I had the extreme fortune of attending #Workhuman this week in Nashville. I am very fortunate to work for an organization that believes in professional growth and supports me attending conferences like this one. I know that not all organizations share this same sentiment or simply don’t have the budget to send their leaders to conferences for professional development, and I am grateful.
I attended every keynote at the conference, and I’m sure every attendee took away something different and certain aspects resonated more than others. For me, it was a theme of resilience and grit. Resilience resonated with me so much, in fact, that it was my word that I had engraved on the leather key fob as a conference attendee.
While I was most excited to see Brené Brown (and she was fan-freaking-tastic), I was most impacted by Viola Davis‘s story. The spectacular Steve Pemberton, Chief People Officer for Workhuman, formerly known as Globoforce. Steve’s story is all about overcoming obstacles, so it was no surprise that he was the one chosen to interview Viola in the closing keynote on the Workhuman stage.
I knew a little bit of Viola’s story already. She was featured in Braving the Wilderness, my first exposure to Brené Brown, so I knew she had grown up in abject poverty in Rhode Island, her father was an abusive alcoholic, and that she didn’t let it define her or live in fear or shame. What I didn’t know, was how she continued to overcome no matter the obstacles.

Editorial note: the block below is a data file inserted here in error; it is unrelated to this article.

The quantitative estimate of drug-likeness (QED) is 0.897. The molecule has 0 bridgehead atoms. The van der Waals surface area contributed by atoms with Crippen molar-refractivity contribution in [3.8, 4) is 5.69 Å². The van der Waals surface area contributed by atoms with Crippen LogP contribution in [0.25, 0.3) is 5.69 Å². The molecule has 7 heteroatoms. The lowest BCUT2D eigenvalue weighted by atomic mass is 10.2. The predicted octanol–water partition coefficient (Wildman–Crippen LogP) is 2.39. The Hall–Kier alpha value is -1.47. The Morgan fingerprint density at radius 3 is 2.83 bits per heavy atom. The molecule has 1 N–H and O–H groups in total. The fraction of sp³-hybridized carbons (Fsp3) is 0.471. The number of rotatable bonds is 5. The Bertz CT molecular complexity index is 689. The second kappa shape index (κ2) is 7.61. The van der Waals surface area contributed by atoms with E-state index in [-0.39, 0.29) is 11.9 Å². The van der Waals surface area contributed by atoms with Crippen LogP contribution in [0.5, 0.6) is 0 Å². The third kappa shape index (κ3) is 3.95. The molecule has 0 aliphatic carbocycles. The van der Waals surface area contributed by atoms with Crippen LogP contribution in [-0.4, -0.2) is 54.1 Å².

In her interview with Steve, Viola shared how she had received a hand up, a wonderful opportunity to attend a performing arts school via a scholarship because someone believed in her. The school, however, was not located remotely close to where she lived. She had to leave 3 hours early and take 3 different buses to get there. She was poor, you’ll remember, so she didn’t just pay 3 bus fares and go to school. She shared that sometimes she would walk the first leg of the trip to get to the second bus, then walk the last leg. The school, like many, had a late policy. There was no consideration of the why, if she was late, she was late.
What struck me the most about this was the grit and determination that Viola had to make it work. She could have turned down the scholarship, citing the commute, waiting on something closer or waiting on someone else to solve the distance problem for her. She could have stopped going when it got tough. So many times she could have given up, and yet she kept going and worked hard to succeed – despite all odds.
How many times in our own organizations or households have we seen opportunity squandered or explained away because it was going to be too much work or sacrifice our time? The world is a much better place because of people like Viola sharing their stories, and I can only imagine the impact that she will continue to have.